What happens to your body when you use tobacco and nicotine?

Short-Term Effects

When nicotine enters the body, it initially causes the adrenal glands to release a hormone called adrenaline, which stimulates the body and gives it a pleasurable “kick.” But the rush of adrenaline also causes the following:

  • increased blood pressure
  • increased heart rate
  • faster breathing

Long-Term Effects

The nicotine is addictive, and as people keep using tobacco, they are continually exposed to many toxic chemicals found in the tobacco (or produced by burning it). These include carbon monoxide, tar, formaldehyde, cyanide, and ammonia. Tobacco use harms every organ in the body and can cause many serious health problems, listed below.

Smoking Tobacco

  • Cancers. Cigarette smoking can be blamed for about one-third of all cancer deaths, including 90% of lung cancer cases. Tobacco use is also linked with cancers of the mouth, pharynx, larynx, esophagus, stomach, pancreas, cervix, kidney, ureter, bladder, and bone marrow (leukemia).       
  • Lung Problems. Bronchitis (swelling of the air passages to the lungs), emphysema (damage to the lungs), and pneumonia have been linked to smoking. People who smoke can’t exercise or play sports for as long as they once did.
  • Heart disease and stroke. Smoking increases the risk for stroke, heart attack, and other diseases of the blood’s heart and circulation system that can lead to death.
  • Cataracts. People who smoke can get cataracts, which is clouding of the eye that causes blurred vision.
  • Loss of sense of smell and taste. This also includes bad breath.
  • Aging skin and teeth. After smoking for a long time, people find their skin ages faster and their teeth discolor.
  • Risk to unborn baby. Pregnant women who smoke are at increased risk for delivering their baby early, having smaller babies, or suffering a miscarriage, stillbirth, or experiencing other problems with their pregnancy. Smoking by pregnant women also may be associated with learning and behavior problems in children.
  • Fire-related deaths. Smoking is the leading cause of fire-related deaths—more than 600 deaths each year, in some cases caused by people falling asleep with a lit cigarette that causes a house fire.6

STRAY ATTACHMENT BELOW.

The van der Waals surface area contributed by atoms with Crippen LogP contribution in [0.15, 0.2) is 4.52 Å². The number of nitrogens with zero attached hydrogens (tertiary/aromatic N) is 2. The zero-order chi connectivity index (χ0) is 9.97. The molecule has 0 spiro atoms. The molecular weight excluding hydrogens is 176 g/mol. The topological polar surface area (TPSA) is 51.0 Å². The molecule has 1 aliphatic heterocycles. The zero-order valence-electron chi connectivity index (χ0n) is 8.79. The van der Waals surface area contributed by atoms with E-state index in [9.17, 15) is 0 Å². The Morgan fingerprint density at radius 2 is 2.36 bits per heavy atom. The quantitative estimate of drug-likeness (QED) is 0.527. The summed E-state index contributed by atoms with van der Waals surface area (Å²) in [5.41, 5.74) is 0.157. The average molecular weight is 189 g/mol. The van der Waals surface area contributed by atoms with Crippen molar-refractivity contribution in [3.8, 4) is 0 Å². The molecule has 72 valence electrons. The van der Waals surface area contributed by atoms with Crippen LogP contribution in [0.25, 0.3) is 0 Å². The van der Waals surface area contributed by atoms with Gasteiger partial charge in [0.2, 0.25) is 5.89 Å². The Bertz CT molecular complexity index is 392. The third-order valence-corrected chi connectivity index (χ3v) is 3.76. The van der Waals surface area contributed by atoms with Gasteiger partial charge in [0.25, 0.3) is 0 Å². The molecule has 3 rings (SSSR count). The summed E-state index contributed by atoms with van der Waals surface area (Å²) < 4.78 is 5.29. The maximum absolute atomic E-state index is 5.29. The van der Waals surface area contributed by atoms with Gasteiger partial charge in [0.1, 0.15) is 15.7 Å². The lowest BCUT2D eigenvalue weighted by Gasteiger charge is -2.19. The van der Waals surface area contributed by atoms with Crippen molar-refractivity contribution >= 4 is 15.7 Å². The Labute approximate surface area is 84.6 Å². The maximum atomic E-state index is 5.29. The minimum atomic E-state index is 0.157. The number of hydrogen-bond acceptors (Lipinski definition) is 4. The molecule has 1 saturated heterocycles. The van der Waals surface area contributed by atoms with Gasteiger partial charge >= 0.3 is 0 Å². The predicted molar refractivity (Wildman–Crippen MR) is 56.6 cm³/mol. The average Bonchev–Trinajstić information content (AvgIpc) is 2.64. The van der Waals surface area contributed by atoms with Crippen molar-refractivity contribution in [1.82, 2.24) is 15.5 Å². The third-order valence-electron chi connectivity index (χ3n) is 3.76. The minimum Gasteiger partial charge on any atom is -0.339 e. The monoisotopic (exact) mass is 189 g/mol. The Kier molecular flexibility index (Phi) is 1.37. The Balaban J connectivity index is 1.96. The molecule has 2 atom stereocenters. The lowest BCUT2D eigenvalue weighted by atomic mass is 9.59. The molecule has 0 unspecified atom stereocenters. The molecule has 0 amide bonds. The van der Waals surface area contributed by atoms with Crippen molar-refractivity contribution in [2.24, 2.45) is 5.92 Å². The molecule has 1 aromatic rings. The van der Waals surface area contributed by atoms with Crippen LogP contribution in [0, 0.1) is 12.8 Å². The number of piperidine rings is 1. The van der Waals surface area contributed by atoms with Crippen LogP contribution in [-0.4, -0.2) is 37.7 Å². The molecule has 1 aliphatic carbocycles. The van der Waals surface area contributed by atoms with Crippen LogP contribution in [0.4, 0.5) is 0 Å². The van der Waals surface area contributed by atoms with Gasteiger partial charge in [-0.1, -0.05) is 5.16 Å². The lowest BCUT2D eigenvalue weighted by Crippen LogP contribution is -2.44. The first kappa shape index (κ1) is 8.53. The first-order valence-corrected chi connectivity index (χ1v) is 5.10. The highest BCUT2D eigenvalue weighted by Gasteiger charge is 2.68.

Secondhand Smoke

People who do not smoke but live or hang out with smokers are exposed to secondhand smoke—smoke that is exhaled or given off by the burning end of tobacco products. Just like smoking, regularly standing near smokers increases your risk for disease. The Centers for Disease Control and Prevention reports that there is no risk-free level of exposure to secondhand smoke. Each year, an estimated 58 million Americans are regularly exposed to secondhand smoke and more than 42,000 nonsmokers die from diseases caused by secondhand smoke exposure.2 Since the 1964 Surgeon General’s Report, 2.5 million adults who were nonsmokers died because they breathed secondhand smoke. It is unclear what long- term side effects there are from exposure to e-cigarette vapor, but one in four U.S. middle and high school students say they've been exposed to unhealthy secondhand aerosol from e-cigarettes.3 Long-term effects can include: 

  • Cancer. People exposed to secondhand smoke increase their risk for lung cancer by 20% to 30%. About 7,300 lung cancer deaths occur per year among people who do not smoke but were exposed to second hand smoke.4
  • Lung problems. Secondhand smoke causes breathing problems in people who do not smoke, like coughing, phlegm, and lungs not working as well as they should.
  • Heart disease: Secondhand smoke increases the risk for heart disease by 25% to 30%. It is estimated to contribute to as many as 34,000 deaths related to heart disease.5
  • Health problems for children: Children exposed to secondhand smoke are at an increased risk for sudden infant death syndrome, lung infections, ear problems, and more severe asthma.        

Smokeless Tobacco

The health effects of smokeless tobacco are somewhat different from those of smoked tobacco, but both can cause cancer and other effects: 

  • Cancers. Close to 30 chemicals in smokeless tobacco have been found to cause cancer. People who use smokeless tobacco are at increased risk for oral cancer (cancers of the mouth, lip, tongue, and pharynx) as well as esophageal and pancreatic cancers.
  • Heart disease and stroke. Recent research shows smokeless tobacco may play a role in causing heart disease and stroke.
  • Mouth problems. Smokeless tobacco increases the chance of getting cavities, gum disease, and sores in the mouth that can make eating and drinking painful.

2Centers for Disease Control and Prevention. Smoking and Tobacco Use: Fast Facts. Atlanta, GA. January 2018. Available at http://www.cdc.gov/tobacco/data_statistics/fact_sheets/fast_facts/index.htm.

3 Wang TW, Marynak KL, Aguku IT, et al. Secondhand Exposure to Electronic Cigarette Aerosol Among US Youths. JAMA Pediatrics. 2017, e1. 

4 Centers for Disease Control and Prevention. Smoking and Tobacco Use: Health Effects of Secondhand Smoke. Atlanta, GA. January 2018. Available at http://www.cdc.gov/tobacco/data_statistics/fact_sheets/secondhand_smoke/health_effects/index.htm.

5 Centers for Disease Control and Prevention. Smoking and Tobacco Use: Health Effects of Secondhand Smoke. Atlanta, GA. January 2018. Available at http://www.cdc.gov/tobacco/data_statistics/fact_sheets/secondhand_smoke/health_effects/index.htm.

6 Centers for Disease Control and Prevention. Smoking and Tobacco Use. Tobacco-Related Mortality. Atlanta, GA. January 2018. Available at http://www.cdc.gov/tobacco/data_statistics/fact_sheets/health_effects/tobacco_related_mortality/.